Today, "Photo Friday" is a picture of President Barack Obama greeting recipients of the 2010 Fermi Award in the Oval Office in 2012. Third from the right in this photo is MIT Professor Emerita Mildred Dresselhaus.
Called the "Queen of Carbon" for her pioneering research in carbon-based materials including buckminsterfullerenes (buckyballs), nanotubes and graphene, Professor Dresselhaus's career spanned more than half a century. Over this time, Dresselhaus paved the way for many women working in science, technology, engineering and math (STEM) fields. She also served as the:
- Director of the Office of Science at the US Department of Energy
- President of the American Association for the Advancement of Science
- Treasurer of the US National Academy of Sciences
- President of the American Physical Society
- Chair of the Governing Board of the American Institute of Physics
Dresselhaus received numerous awards during her career, including the US National Medal of Science, the Enrico Fermi Award, the Kavli Prize, and the C3E Lifetime Achievement Award and held 28 honorary doctorates worldwide. In November 2014, Dresselhaus received the Presidential Medal of Freedom, the U.S. government’s highest civilian honor. In the presentation ceremony, President Obama stated that “her influence is all around us, in the cars we drive, the energy we generate, the electronic devices that power our lives." In 2015, she became the first woman ever to receive the IEEE Medal of Honor for her leadership and contributions across many fields of science and engineering.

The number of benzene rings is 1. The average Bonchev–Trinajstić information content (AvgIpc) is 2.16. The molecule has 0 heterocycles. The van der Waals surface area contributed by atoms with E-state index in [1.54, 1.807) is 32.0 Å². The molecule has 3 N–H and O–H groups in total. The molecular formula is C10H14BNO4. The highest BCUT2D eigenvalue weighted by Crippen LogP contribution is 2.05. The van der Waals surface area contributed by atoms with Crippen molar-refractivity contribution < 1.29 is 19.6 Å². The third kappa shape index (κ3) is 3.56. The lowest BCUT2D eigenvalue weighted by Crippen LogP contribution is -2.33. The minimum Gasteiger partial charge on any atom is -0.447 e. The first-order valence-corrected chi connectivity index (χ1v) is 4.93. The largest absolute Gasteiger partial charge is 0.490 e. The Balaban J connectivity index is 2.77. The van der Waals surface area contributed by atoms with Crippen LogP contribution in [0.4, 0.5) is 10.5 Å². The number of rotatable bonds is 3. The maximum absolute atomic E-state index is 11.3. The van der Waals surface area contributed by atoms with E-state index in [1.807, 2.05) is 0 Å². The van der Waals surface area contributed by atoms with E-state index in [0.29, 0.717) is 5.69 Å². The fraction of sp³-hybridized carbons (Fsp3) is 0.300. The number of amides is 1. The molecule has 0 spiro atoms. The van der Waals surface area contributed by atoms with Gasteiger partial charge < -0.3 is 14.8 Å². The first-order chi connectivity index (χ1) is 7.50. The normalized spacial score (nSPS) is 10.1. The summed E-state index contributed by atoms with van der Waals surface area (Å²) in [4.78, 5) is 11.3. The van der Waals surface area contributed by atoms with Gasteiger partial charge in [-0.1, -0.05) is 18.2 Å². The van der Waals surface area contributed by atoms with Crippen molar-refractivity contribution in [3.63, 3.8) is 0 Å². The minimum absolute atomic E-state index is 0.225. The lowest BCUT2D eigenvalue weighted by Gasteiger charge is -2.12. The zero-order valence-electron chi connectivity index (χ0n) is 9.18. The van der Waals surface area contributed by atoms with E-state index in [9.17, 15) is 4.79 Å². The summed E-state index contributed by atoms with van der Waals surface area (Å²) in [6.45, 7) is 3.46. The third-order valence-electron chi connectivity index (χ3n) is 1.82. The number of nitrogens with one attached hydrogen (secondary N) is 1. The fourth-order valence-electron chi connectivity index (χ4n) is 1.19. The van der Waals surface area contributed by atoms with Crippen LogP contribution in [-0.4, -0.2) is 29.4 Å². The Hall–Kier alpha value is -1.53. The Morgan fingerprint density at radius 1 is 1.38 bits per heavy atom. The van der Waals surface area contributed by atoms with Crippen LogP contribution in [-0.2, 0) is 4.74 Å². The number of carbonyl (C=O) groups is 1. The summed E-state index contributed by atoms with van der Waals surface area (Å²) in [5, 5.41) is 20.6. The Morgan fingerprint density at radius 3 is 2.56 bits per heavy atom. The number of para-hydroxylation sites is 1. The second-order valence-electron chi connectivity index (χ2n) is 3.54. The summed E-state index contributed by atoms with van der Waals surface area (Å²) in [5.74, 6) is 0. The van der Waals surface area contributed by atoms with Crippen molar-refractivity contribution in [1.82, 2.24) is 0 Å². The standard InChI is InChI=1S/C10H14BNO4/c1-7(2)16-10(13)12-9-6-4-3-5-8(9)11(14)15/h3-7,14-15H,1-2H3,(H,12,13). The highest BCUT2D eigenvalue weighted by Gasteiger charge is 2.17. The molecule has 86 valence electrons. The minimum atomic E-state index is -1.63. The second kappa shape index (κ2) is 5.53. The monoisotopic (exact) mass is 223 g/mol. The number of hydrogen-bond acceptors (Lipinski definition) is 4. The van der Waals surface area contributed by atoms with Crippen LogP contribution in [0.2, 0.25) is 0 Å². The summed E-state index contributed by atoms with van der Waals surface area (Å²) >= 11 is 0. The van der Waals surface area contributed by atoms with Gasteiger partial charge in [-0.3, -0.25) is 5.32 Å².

Dresselhause was also a caring and thoughtful mentor – not to mention becoming a mother of four and a grandmother of five.
Professor Mildred Dresselhaus passed away in February at the age of 86.